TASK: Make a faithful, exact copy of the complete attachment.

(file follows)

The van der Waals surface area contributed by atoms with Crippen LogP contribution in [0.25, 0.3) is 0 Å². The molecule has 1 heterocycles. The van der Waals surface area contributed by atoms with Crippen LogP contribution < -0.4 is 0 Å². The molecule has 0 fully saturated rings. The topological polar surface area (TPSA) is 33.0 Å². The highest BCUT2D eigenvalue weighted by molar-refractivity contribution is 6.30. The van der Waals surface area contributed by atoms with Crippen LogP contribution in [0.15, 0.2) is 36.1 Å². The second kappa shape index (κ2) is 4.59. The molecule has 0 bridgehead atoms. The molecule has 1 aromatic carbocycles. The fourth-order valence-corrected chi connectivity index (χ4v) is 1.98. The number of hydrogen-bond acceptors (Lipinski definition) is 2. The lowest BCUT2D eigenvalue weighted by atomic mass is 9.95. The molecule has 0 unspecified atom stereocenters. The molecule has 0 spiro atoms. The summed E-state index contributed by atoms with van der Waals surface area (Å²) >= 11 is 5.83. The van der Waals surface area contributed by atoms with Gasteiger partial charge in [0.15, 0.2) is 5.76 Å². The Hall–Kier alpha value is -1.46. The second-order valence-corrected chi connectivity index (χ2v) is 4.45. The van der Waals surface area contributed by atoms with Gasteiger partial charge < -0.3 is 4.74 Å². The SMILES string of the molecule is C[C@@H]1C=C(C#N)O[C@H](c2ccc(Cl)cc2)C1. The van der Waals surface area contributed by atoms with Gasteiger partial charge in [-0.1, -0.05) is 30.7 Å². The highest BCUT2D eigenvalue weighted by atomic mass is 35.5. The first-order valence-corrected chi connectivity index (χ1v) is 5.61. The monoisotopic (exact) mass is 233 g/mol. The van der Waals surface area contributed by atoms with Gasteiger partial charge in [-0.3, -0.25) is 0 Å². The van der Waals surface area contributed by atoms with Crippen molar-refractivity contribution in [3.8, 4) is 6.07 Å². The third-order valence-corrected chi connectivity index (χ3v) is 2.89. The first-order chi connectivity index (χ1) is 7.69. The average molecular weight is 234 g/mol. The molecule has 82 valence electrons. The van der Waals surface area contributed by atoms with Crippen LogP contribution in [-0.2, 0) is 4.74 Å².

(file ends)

The van der Waals surface area contributed by atoms with Crippen LogP contribution in [0.25, 0.3) is 0 Å². The molecule has 1 heterocycles. The van der Waals surface area contributed by atoms with Crippen LogP contribution < -0.4 is 0 Å². The molecule has 0 fully saturated rings. The topological polar surface area (TPSA) is 33.0 Å². The highest BCUT2D eigenvalue weighted by molar-refractivity contribution is 6.30. The van der Waals surface area contributed by atoms with Crippen LogP contribution in [0.15, 0.2) is 36.1 Å². The second kappa shape index (κ2) is 4.59. The molecule has 0 bridgehead atoms. The molecule has 1 aromatic carbocycles. The fourth-order valence-corrected chi connectivity index (χ4v) is 1.98. The number of hydrogen-bond acceptors (Lipinski definition) is 2. The lowest BCUT2D eigenvalue weighted by atomic mass is 9.95. The molecule has 0 unspecified atom stereocenters. The molecule has 0 spiro atoms. The summed E-state index contributed by atoms with van der Waals surface area (Å²) >= 11 is 5.83. The van der Waals surface area contributed by atoms with Gasteiger partial charge in [0.15, 0.2) is 5.76 Å². The Hall–Kier alpha value is -1.46. The second-order valence-corrected chi connectivity index (χ2v) is 4.45. The van der Waals surface area contributed by atoms with Gasteiger partial charge < -0.3 is 4.74 Å². The SMILES string of the molecule is C[C@@H]1C=C(C#N)O[C@H](c2ccc(Cl)cc2)C1. The van der Waals surface area contributed by atoms with Gasteiger partial charge in [-0.1, -0.05) is 30.7 Å². The highest BCUT2D eigenvalue weighted by atomic mass is 35.5. The first-order valence-corrected chi connectivity index (χ1v) is 5.61. The monoisotopic (exact) mass is 233 g/mol. The van der Waals surface area contributed by atoms with Gasteiger partial charge in [-0.3, -0.25) is 0 Å². The van der Waals surface area contributed by atoms with Crippen molar-refractivity contribution in [3.8, 4) is 6.07 Å². The third-order valence-corrected chi connectivity index (χ3v) is 2.89. The first-order chi connectivity index (χ1) is 7.69. The average molecular weight is 234 g/mol. The molecule has 82 valence electrons. The van der Waals surface area contributed by atoms with Crippen LogP contribution in [-0.2, 0) is 4.74 Å².